The cool thing about indie films - when well-made - is that there's an honesty to them that you usually don't get in blockbusters. A slice-of-life independent, even if it's taking on a formula genre, separates from the mainstream by showing you things that are just a tad more real. They can be just as entertaining, but they're maybe less polished and a lot more affecting.
The stars of City Island - Andy Garcia, Julianna Margulies, Steven Strait - have all been in bigger projects, but I'm not sure they've ever been as empathetic or authentic as they are here. The plot, about an Italian American family living in the breezy New York fishing village City Island, seems fairly typical at first. Garcia's a prison guard secretly taking acting classes. Margulies is his wife who thinks he's cheating on her. They have two kids - a wisecracking teen who has a fetish for feeding larger women (for reals) and a college student who hasn't told mom and pop she's lost her scholarship and is stripping to make up the cash. The two other important characters are Steven Strait's parolee who turns out to be Garcia's son (but only Garcia knows that), and the fine Emily Mortimer as Garcia's acting partner.
Conventional movie wisdom says, throw all of this together, hit puree, and voila - an eccentric, funny, emotional dramedy. The incredible achievement of City Island is that it does work so well on those levels. It makes you laugh, it's genuinely moving, and it will remind you of people you know and lives we all lead. I saw it at the Laemmle Monica theater in Santa Monica - a truly awesome indie venue that's been in our neighborhood for years. As I watched it unfold, at first I wasn't sure I could take two hours of this too-real family bickering onscreen, especially with my eyes slightly agitated after two weeks spent in a movie theater. But as these characters started to grow on me, I kept thinking about the other amazing character indies I'd seen at the Monica, and the people I'd seen them with - great friends and films like Sideways, Slumdog Millionaire, Adventureland (multiple times) and foreign fare like the incredible Lives of Others. So far, City of Island hasn't been a breakout hit a la Slumdog or Juno. It deals in smaller wonders. But that doesn't mean you shouldn't try to catch it. On my journey to this point, the lucky 13th movie ranks alongside Babies as my favorite.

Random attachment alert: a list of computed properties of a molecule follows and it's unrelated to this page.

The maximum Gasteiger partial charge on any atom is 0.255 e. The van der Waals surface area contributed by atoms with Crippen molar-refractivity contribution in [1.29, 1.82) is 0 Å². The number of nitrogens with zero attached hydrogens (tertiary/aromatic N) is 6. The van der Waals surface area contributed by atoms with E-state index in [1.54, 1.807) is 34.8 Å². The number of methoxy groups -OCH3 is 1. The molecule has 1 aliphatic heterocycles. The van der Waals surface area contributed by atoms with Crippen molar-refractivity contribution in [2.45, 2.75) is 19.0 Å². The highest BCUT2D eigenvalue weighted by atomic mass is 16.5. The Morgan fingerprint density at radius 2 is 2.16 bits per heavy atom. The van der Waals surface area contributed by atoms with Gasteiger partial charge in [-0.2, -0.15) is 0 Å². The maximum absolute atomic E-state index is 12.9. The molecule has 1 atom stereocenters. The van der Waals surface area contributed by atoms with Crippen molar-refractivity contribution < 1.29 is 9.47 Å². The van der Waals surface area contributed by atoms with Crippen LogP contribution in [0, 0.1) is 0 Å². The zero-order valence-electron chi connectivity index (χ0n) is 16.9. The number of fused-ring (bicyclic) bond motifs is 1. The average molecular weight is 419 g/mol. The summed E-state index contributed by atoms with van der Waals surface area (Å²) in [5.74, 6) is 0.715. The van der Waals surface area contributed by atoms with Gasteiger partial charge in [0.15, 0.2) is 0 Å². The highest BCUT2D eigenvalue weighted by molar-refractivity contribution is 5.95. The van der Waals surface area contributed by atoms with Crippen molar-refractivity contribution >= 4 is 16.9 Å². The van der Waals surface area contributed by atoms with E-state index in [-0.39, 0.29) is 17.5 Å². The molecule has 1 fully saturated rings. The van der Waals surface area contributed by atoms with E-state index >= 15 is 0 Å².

The lovely Laemmle, a stone's throw from Santa Monica beach (and some fun longboard surf spots on either side at Sunset and Bay)...